Mutual TLS in Elixir Part 2: Testing and Intermediate CAs

Part 2 will cover testing client authentication and setting up intermediate CAs.

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In Part 1, we got HTTPoison working to simply and securely send a client certificate as part of Mutual TLS. This covered the basic use case of sending a client certificate to a server.

To test our code, we used server.cryptomix.com which is a test site that requests a client certificate but it doesn't actually verify the client certificate. This isn't realistic since in practice, if the client certificate is expired or if it isn't signed by a trusted CA, the server will return an error.

Additionally, our dummy certificate from Part 1 was not very realistic either. It was signed directly by our dummy root CA. This is a common practice when you’re using a homegrown CA internal to your company (Ex. to do mTLS between your micro-services). But if you’re doing mTLS externally with your customers, it’s more common for your certificate to be issued from a public CA (Ex. DigiCert).

Part 2 of this series of blog posts will go over those advanced use cases of properly testing client authentication and how to set up client certificates that are signed by an intermediate CA.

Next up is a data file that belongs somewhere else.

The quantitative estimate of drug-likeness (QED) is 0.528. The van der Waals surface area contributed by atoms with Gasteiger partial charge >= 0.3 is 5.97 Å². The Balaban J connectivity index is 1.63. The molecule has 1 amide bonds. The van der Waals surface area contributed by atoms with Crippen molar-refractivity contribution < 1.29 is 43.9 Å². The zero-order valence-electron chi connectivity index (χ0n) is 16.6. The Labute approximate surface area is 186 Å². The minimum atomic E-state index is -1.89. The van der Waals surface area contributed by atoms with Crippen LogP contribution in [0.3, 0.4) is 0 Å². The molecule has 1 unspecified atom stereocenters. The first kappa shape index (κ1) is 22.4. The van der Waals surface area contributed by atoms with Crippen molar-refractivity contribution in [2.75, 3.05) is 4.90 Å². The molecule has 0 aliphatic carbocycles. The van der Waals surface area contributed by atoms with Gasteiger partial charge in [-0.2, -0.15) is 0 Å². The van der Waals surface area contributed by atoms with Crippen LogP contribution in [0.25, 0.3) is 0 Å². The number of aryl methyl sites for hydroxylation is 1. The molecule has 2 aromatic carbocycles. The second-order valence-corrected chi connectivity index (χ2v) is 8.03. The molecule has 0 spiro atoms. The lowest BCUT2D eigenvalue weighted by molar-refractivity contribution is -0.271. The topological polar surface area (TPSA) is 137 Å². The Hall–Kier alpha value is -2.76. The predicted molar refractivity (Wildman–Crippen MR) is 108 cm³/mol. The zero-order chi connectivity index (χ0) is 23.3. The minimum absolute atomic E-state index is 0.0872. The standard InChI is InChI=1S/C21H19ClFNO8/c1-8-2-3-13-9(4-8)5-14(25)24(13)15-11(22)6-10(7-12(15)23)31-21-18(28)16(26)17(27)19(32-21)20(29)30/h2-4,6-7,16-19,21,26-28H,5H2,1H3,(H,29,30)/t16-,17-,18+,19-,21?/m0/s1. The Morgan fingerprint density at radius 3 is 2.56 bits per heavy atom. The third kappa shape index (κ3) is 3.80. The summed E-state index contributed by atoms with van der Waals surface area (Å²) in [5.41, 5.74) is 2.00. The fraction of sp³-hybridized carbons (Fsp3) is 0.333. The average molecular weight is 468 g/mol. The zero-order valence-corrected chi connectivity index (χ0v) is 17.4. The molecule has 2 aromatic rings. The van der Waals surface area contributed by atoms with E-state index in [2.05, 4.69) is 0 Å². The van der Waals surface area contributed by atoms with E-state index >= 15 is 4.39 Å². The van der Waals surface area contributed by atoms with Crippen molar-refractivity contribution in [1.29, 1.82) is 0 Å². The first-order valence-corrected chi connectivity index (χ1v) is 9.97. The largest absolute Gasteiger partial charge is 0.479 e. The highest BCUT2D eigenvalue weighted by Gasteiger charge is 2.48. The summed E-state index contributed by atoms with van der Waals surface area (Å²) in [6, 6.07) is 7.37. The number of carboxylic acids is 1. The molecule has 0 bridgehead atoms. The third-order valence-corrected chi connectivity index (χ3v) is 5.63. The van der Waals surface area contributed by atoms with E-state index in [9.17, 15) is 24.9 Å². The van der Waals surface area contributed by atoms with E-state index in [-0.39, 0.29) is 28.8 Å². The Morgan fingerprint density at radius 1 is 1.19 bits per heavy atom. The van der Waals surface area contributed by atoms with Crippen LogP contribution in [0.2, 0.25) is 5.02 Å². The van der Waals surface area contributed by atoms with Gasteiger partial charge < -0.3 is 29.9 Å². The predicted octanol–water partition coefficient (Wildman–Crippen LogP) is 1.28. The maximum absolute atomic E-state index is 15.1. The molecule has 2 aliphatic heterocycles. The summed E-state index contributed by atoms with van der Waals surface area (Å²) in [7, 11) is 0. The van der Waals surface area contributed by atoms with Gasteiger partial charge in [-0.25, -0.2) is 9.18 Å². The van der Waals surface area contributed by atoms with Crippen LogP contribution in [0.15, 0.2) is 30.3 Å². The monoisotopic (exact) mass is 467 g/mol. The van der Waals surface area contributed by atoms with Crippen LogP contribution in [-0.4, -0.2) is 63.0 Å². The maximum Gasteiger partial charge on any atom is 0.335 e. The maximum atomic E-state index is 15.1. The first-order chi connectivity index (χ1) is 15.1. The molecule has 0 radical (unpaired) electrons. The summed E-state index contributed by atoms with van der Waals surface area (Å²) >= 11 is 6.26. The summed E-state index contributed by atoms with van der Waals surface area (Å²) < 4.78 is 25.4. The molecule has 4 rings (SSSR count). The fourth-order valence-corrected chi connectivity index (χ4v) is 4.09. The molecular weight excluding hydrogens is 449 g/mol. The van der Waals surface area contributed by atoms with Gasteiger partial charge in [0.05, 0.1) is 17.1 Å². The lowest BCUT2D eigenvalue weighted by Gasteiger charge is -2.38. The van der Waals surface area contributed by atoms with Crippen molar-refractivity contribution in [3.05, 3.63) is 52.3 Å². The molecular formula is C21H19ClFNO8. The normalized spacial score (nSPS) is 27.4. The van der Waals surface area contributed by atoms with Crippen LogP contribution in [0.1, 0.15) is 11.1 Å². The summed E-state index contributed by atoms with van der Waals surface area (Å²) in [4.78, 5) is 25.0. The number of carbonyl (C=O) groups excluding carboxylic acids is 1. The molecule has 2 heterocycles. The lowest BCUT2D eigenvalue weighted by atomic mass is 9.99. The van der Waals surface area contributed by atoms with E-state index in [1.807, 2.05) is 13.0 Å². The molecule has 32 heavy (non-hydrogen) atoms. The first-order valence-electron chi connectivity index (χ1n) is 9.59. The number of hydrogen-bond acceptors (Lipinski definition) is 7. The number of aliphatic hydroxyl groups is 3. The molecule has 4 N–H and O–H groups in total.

We will use the same dummy client certificate from Part 1. You can clone https://github.com/MichaelViveros/blog_mtls_elixir to get a template project with that certificate and the necessary dependencies.

Also feel free to use your own client certificate if you have one.

Testing Client Authentication

There is no existing test site that verifies client certificates so I made an Apache docker image to do this locally. That image will run an Apache server that does two levels of client certificate verification:

  • standard verification — is the certificate expired? signed by a trusted CA?
  • custom verification — is the certificate for a specific, expected client?

For the custom verification, we can set the ALLOWED_CLIENT_S_DN environment variable to our client certificate's domain name ( dummy-mtls-client.com). The server will check the client certificate's domain name against this environment variable.

In a new terminal window, you can pull the image and start the server:

Note that we connect a volume from our ./certs directory (containing our dummy certificates) to the Apache server where: